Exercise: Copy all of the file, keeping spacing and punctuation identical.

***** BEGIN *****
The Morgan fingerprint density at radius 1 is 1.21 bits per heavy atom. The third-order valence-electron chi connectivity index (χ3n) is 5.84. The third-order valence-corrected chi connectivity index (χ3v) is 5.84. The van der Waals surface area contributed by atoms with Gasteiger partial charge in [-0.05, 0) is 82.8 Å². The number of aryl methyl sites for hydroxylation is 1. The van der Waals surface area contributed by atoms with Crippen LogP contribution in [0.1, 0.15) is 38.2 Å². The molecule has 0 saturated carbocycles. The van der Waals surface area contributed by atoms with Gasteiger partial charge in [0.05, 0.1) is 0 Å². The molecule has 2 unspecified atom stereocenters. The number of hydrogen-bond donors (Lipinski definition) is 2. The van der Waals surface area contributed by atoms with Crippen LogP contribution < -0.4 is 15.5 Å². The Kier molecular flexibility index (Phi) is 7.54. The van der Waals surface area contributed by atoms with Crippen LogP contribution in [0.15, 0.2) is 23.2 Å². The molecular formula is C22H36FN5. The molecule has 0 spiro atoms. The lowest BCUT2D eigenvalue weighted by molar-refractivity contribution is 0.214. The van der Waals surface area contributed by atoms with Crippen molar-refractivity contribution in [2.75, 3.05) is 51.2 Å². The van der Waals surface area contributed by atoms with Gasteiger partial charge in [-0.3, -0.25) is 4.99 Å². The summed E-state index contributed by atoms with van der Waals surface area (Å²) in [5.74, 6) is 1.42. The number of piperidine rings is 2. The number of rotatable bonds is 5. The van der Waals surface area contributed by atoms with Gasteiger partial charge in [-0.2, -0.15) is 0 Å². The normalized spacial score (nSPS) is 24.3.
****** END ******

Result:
The Morgan fingerprint density at radius 1 is 1.21 bits per heavy atom. The third-order valence-electron chi connectivity index (χ3n) is 5.84. The third-order valence-corrected chi connectivity index (χ3v) is 5.84. The van der Waals surface area contributed by atoms with Gasteiger partial charge in [-0.05, 0) is 82.8 Å². The number of aryl methyl sites for hydroxylation is 1. The van der Waals surface area contributed by atoms with Crippen LogP contribution in [0.1, 0.15) is 38.2 Å². The molecule has 0 saturated carbocycles. The van der Waals surface area contributed by atoms with Gasteiger partial charge in [0.05, 0.1) is 0 Å². The molecule has 2 unspecified atom stereocenters. The number of hydrogen-bond donors (Lipinski definition) is 2. The van der Waals surface area contributed by atoms with Crippen LogP contribution < -0.4 is 15.5 Å². The Kier molecular flexibility index (Phi) is 7.54. The van der Waals surface area contributed by atoms with Crippen LogP contribution in [0.15, 0.2) is 23.2 Å². The molecular formula is C22H36FN5. The molecule has 0 spiro atoms. The lowest BCUT2D eigenvalue weighted by molar-refractivity contribution is 0.214. The van der Waals surface area contributed by atoms with Crippen molar-refractivity contribution in [2.75, 3.05) is 51.2 Å². The van der Waals surface area contributed by atoms with Gasteiger partial charge in [-0.3, -0.25) is 4.99 Å². The summed E-state index contributed by atoms with van der Waals surface area (Å²) in [5.74, 6) is 1.42. The number of piperidine rings is 2. The number of rotatable bonds is 5. The van der Waals surface area contributed by atoms with Gasteiger partial charge in [-0.2, -0.15) is 0 Å². The normalized spacial score (nSPS) is 24.3.